We’re Living the Tweet Life: February

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By Jan Baumgartner

American white pelican (Pelecanus erythrorhynchos)

Recently, an early morning stroll down Turtle Beach yielded the magnificent sight of a lone white pelican foraging for breakfast in the company of several brown pelicans. As both types of pelicans helped themselves to the Gulf’s plentiful buffet in the shallows just offshore, their table manners were strikingly different.

The smaller, more agile brown pelican espies its entree from the air and then plunges head-first below the surface to scoop up unsuspecting fish in a grandiose splash. The much larger white pelican first locates a target-rich environment on wing, then calmly paddles to trawl the surface, and finally dips its head and bill into the water to net the catch of the day.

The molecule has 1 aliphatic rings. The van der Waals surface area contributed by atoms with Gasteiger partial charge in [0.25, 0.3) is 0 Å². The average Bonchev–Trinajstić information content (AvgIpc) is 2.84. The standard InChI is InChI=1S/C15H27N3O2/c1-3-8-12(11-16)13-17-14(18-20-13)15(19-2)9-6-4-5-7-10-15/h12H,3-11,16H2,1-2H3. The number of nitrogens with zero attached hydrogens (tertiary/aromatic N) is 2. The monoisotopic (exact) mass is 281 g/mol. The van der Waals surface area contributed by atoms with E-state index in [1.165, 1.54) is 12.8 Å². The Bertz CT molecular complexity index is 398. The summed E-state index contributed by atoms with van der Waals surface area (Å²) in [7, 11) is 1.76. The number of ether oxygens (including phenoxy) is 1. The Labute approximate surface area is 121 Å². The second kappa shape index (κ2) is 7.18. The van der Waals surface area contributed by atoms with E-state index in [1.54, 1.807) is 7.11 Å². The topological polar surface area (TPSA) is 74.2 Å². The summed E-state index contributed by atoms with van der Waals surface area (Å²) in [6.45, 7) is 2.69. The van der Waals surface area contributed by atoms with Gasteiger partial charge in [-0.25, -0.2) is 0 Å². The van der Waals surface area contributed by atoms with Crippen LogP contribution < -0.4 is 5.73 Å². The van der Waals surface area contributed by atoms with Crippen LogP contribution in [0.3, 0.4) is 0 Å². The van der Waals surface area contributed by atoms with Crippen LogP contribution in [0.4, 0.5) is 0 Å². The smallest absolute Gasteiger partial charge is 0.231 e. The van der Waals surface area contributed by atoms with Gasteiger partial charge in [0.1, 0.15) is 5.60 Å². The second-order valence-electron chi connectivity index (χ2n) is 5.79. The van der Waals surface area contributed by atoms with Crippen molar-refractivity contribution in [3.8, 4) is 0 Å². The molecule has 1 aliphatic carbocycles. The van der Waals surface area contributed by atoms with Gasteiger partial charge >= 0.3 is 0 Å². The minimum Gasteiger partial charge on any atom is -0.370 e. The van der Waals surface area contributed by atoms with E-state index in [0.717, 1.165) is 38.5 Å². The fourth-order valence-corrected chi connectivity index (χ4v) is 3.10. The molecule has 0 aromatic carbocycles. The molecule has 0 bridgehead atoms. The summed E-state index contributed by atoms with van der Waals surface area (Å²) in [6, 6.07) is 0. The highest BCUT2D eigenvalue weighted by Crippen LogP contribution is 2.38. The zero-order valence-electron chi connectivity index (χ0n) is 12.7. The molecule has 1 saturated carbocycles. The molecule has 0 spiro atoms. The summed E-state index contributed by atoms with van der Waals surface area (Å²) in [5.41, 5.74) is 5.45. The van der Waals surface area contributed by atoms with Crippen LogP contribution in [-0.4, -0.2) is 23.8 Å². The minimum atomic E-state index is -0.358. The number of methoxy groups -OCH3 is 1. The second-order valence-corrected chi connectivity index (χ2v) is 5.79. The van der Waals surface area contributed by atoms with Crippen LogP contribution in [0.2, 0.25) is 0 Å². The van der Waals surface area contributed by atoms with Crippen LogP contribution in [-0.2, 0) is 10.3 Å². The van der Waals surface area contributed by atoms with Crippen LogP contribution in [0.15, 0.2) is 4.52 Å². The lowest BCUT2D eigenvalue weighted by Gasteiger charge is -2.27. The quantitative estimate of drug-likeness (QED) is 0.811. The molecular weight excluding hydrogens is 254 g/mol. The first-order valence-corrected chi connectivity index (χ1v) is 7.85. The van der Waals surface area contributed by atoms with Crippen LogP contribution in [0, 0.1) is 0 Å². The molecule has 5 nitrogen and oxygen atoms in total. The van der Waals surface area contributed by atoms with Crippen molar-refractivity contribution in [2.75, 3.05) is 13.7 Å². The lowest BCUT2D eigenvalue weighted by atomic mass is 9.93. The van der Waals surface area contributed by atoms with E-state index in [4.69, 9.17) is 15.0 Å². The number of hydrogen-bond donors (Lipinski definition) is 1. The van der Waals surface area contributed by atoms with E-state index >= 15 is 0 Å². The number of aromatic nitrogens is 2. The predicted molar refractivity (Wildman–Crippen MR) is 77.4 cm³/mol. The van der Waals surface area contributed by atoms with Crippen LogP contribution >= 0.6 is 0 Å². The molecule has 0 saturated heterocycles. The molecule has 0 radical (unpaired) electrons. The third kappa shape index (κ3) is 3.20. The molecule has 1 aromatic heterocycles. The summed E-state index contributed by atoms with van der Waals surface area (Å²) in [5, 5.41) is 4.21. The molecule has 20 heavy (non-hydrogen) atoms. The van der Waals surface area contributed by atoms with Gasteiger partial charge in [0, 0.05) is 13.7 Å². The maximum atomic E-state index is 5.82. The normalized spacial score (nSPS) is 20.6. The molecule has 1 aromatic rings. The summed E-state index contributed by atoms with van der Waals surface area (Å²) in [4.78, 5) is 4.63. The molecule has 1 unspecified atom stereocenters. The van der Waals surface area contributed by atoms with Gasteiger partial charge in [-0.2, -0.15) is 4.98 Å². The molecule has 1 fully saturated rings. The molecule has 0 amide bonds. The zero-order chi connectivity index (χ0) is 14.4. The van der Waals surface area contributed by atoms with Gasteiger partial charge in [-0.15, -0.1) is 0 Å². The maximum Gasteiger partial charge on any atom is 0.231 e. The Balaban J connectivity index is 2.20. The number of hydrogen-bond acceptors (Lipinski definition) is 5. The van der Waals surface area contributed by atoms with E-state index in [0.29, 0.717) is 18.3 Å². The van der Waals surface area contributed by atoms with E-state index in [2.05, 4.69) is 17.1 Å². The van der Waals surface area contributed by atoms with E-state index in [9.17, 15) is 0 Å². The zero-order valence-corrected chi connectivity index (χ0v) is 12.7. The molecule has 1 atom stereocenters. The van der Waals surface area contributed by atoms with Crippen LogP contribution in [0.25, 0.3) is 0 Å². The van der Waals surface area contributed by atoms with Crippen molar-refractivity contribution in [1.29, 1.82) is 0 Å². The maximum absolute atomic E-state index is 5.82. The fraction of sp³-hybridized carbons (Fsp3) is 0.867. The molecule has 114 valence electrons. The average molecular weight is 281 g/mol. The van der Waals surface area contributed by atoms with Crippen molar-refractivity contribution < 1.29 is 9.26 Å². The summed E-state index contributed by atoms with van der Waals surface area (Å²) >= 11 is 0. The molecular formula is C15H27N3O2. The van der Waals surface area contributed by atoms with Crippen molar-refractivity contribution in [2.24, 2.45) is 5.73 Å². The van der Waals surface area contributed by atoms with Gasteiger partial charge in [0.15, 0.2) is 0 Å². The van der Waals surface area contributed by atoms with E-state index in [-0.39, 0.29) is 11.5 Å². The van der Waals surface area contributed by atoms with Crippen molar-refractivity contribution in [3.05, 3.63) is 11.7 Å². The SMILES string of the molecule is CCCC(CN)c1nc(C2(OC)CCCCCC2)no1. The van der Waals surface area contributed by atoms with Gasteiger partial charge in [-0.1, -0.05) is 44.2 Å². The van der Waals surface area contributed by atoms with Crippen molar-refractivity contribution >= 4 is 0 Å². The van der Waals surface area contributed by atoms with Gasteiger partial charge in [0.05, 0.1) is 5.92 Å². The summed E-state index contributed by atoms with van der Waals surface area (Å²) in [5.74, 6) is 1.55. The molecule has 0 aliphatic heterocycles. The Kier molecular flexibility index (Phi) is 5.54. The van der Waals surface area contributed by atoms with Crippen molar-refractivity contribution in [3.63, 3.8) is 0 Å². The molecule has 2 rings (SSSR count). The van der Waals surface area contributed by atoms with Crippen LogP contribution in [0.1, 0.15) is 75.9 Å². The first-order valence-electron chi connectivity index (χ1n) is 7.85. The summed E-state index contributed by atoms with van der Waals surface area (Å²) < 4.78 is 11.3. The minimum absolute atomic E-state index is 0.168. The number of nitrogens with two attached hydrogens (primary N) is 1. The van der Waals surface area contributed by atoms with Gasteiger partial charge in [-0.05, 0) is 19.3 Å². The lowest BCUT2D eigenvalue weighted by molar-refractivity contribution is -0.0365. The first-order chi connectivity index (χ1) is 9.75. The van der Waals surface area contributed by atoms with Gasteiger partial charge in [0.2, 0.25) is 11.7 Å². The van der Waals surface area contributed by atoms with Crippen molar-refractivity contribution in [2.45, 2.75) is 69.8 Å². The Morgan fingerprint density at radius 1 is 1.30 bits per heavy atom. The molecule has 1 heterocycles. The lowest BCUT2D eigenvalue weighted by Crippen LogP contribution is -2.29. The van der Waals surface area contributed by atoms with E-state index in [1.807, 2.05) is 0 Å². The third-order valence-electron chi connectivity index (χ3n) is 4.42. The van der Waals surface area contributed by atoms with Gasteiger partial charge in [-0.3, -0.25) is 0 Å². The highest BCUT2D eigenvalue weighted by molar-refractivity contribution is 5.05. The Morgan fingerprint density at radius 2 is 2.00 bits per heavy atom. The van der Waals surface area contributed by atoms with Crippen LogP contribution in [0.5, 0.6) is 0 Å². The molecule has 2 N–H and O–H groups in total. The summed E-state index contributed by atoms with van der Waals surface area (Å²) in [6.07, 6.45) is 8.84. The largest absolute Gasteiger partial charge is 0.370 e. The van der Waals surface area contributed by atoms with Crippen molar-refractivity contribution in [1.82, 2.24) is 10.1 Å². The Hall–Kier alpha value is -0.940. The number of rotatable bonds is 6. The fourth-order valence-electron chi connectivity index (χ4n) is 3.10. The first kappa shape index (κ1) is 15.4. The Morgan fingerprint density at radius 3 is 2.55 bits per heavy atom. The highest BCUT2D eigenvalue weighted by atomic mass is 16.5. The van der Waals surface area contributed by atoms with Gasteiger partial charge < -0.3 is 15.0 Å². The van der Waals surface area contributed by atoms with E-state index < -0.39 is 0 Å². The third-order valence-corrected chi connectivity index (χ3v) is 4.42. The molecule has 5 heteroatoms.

The size differential between the two pelicans is noteworthy. Mature brown pelicans reach 9 to 11 pounds with a wingspan of 6 to 6.5 feet. However, the white pelican weighs in at 15 to 19 pounds with a wingspan of 8 to 9 feet—making it one of the largest birds in North America!

Winter is the best time for viewing white pelicans along the coastal bays and inlets of Siesta Key and Sarasota County before their spring migration to breeding grounds in the northern Great Plains.

Jan Baumgartner
Author: Jan Baumgartner

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